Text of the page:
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Redesigning High Schools

10 Features for Success

ByLinda Darling-HammondMatt Alexander

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In 1949, W. E. B. Du Bois said, “Of all the civil rights for which the world has struggled and fought for 5,000 years, the right to learn is undoubtedly the most fundamental.” He went on to describe a vision of equitable, democratic schools focused on deeper learning for all students. Although our commitment to develop a more perfect union aspires to enact a right to learn for all children, our society has constructed a system that is still largely based on a standardized, impersonal factory model adopted a century ago. This model incorporates deeply embedded inequalities that dare many of our children to learn. While many educators have sought to transform this system—and some have succeeded in redesigning individual schools for greater equity and success—the fundamental features of the factory model live on in both our policies and many of our practices. At this moment in history, when students, families, and educators are trying to recover from a public health crisis, an economic crisis, and a crisis of civil rights and democracy, it is imperative to reinvent our education system so that it can support successful learning that prepares each and every child for a rapidly changing world—one in which young people will need to work with knowledge that has not yet been discovered, using technologies that have yet to be invented, solving major problems we have not yet been able to solve. At a time when our nation is increasingly polarized and when there are strong efforts to dismantle progress made to support diversity, inclusion, and equity, it is also important to reaffirm our commitment to education for equity and democracy that supports our collective future. This will require an explicit attempt to redesign our schools and systems to support each and every child for equitable and empowering education—not just for “covering the curriculum” or “getting through the book.” Schools that have been successfully redesigned in prior eras of reform—many of them during the 1990s and early 2000s—offer a powerful evidence-based blueprint to create schools that are more humane, enriching, and productive than our current models. The raw material to reimagine schooling is happening across the country and is showcased throughout this report.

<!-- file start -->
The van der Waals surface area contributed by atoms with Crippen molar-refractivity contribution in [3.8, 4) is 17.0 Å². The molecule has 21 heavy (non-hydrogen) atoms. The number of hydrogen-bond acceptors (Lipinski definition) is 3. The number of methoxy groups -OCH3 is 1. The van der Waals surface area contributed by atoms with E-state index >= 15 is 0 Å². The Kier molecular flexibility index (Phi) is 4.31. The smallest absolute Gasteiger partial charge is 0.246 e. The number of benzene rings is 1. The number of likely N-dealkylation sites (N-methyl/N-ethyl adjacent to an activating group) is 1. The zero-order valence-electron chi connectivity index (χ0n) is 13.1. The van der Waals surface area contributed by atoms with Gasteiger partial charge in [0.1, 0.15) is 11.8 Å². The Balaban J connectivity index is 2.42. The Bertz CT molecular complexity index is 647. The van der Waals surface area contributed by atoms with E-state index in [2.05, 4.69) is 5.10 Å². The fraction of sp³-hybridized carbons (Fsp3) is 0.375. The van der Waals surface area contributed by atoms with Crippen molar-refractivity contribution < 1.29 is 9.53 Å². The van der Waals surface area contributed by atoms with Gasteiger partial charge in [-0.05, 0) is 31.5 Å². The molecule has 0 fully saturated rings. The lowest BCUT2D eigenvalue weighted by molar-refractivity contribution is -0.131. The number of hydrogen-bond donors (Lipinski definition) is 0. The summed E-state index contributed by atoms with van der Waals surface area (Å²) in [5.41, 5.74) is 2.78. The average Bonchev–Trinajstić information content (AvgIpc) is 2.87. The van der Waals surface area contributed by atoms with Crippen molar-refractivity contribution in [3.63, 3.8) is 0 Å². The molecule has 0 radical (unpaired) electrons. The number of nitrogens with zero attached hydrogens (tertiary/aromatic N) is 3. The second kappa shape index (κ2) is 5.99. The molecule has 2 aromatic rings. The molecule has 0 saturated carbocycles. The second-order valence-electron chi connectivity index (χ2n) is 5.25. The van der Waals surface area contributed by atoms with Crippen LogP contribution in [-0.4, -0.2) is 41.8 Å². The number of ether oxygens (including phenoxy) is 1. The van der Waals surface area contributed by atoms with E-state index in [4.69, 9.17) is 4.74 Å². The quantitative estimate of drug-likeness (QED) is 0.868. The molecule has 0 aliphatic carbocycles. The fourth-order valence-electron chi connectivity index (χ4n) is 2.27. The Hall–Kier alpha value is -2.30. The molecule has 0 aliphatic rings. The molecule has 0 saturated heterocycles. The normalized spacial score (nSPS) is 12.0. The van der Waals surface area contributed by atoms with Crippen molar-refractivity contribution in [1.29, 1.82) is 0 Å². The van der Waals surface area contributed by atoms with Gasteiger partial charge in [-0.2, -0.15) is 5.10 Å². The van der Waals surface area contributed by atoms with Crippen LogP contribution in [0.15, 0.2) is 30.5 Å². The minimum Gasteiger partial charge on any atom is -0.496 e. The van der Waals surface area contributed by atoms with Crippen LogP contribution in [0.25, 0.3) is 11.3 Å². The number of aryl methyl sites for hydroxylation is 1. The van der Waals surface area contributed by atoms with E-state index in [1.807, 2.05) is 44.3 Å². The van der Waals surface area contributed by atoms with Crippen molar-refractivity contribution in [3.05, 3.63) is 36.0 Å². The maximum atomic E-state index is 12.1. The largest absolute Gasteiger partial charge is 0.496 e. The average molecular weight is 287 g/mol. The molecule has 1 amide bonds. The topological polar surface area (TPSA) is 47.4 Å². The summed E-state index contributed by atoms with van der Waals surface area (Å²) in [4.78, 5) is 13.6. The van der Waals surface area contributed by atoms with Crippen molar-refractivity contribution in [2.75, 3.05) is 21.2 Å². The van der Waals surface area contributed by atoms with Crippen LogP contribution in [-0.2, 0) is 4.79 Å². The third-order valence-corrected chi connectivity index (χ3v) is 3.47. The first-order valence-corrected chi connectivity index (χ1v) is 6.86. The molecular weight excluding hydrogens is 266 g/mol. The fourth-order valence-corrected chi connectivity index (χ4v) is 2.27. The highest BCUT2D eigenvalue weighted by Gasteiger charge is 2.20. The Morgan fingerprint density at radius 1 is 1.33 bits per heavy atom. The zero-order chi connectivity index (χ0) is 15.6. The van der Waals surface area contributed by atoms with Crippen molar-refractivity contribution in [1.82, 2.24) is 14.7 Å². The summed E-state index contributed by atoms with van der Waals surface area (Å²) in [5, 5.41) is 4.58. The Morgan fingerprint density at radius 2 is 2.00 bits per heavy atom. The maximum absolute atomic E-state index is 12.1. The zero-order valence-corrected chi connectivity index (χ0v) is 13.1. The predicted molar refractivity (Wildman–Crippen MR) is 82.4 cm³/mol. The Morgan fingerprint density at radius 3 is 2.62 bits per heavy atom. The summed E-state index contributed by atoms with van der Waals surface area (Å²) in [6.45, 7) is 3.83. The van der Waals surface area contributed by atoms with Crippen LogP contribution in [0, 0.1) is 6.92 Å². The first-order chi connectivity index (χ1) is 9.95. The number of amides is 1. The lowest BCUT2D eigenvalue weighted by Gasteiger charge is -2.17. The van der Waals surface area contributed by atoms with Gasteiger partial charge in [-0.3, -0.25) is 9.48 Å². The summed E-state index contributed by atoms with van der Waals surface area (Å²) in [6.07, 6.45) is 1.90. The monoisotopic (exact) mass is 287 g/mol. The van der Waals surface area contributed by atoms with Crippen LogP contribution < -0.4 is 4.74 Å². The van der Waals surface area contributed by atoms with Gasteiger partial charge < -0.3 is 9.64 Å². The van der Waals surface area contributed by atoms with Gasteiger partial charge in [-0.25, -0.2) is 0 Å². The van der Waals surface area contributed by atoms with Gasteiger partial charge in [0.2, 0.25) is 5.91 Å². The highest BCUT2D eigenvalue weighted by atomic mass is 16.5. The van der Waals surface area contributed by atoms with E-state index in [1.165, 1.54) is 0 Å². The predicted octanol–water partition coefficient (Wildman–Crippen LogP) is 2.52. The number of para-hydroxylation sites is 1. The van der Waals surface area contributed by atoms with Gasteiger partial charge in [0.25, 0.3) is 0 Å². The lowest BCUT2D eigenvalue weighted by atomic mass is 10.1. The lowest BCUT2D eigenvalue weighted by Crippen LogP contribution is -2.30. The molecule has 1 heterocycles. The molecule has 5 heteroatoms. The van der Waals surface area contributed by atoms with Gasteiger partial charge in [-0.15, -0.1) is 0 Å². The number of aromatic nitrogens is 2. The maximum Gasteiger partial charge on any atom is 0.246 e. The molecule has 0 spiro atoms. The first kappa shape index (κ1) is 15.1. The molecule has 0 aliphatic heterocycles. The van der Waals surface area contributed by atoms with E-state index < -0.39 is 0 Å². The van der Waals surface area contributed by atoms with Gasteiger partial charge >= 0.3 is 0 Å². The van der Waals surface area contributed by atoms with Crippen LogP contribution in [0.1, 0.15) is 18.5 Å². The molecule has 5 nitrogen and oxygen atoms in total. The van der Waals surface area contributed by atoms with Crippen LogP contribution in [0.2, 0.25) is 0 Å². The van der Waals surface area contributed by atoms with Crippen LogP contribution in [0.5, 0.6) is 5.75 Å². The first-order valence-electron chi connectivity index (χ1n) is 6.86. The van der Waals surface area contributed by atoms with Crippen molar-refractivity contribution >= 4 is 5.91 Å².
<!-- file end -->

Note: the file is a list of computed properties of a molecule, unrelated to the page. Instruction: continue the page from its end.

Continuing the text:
Publication Date
Mar 21, 2024
Education & Language
Creative Commons NonCommercial (CC BY-NC)
By (author): Linda Darling-Hammond, By (author): Matt Alexander, By (author): Laura E. Hernández, Cover design or artwork by: Allison Shelley/ The Verbatim Agency for EDUimages, Other primary creator: Learning Policy Institute (LPI)


Perfect Bound
Interior Color
US Letter (8.5 x 11 in / 216 x 279 mm)

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